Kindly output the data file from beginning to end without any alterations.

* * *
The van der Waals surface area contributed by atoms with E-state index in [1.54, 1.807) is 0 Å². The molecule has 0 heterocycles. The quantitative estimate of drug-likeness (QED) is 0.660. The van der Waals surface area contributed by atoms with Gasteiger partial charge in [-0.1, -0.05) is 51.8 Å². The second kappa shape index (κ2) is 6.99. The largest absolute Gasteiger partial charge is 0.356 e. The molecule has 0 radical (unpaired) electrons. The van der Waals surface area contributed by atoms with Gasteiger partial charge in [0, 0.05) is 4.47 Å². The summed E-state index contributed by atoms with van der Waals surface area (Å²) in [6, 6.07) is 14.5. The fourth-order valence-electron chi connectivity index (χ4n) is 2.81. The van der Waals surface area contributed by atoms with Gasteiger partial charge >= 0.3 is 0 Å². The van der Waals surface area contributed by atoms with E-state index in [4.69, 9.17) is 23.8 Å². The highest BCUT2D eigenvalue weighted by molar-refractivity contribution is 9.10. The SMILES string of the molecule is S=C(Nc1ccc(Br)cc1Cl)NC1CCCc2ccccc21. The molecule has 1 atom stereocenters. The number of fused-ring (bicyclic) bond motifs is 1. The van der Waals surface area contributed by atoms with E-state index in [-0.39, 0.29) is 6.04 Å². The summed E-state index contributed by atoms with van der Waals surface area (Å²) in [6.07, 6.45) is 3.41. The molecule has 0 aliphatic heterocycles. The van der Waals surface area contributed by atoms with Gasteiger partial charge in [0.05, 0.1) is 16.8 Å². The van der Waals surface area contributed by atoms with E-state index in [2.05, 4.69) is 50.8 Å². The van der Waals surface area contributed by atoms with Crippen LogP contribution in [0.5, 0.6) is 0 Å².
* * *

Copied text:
The van der Waals surface area contributed by atoms with E-state index in [1.54, 1.807) is 0 Å². The molecule has 0 heterocycles. The quantitative estimate of drug-likeness (QED) is 0.660. The van der Waals surface area contributed by atoms with Gasteiger partial charge in [-0.1, -0.05) is 51.8 Å². The second kappa shape index (κ2) is 6.99. The largest absolute Gasteiger partial charge is 0.356 e. The molecule has 0 radical (unpaired) electrons. The van der Waals surface area contributed by atoms with Gasteiger partial charge in [0, 0.05) is 4.47 Å². The summed E-state index contributed by atoms with van der Waals surface area (Å²) in [6, 6.07) is 14.5. The fourth-order valence-electron chi connectivity index (χ4n) is 2.81. The van der Waals surface area contributed by atoms with Gasteiger partial charge >= 0.3 is 0 Å². The van der Waals surface area contributed by atoms with E-state index in [4.69, 9.17) is 23.8 Å². The highest BCUT2D eigenvalue weighted by molar-refractivity contribution is 9.10. The SMILES string of the molecule is S=C(Nc1ccc(Br)cc1Cl)NC1CCCc2ccccc21. The molecule has 1 atom stereocenters. The number of fused-ring (bicyclic) bond motifs is 1. The van der Waals surface area contributed by atoms with E-state index in [-0.39, 0.29) is 6.04 Å². The summed E-state index contributed by atoms with van der Waals surface area (Å²) in [6.07, 6.45) is 3.41. The molecule has 0 aliphatic heterocycles. The van der Waals surface area contributed by atoms with Gasteiger partial charge in [0.05, 0.1) is 16.8 Å². The van der Waals surface area contributed by atoms with E-state index in [2.05, 4.69) is 50.8 Å². The van der Waals surface area contributed by atoms with Crippen LogP contribution in [0.5, 0.6) is 0 Å².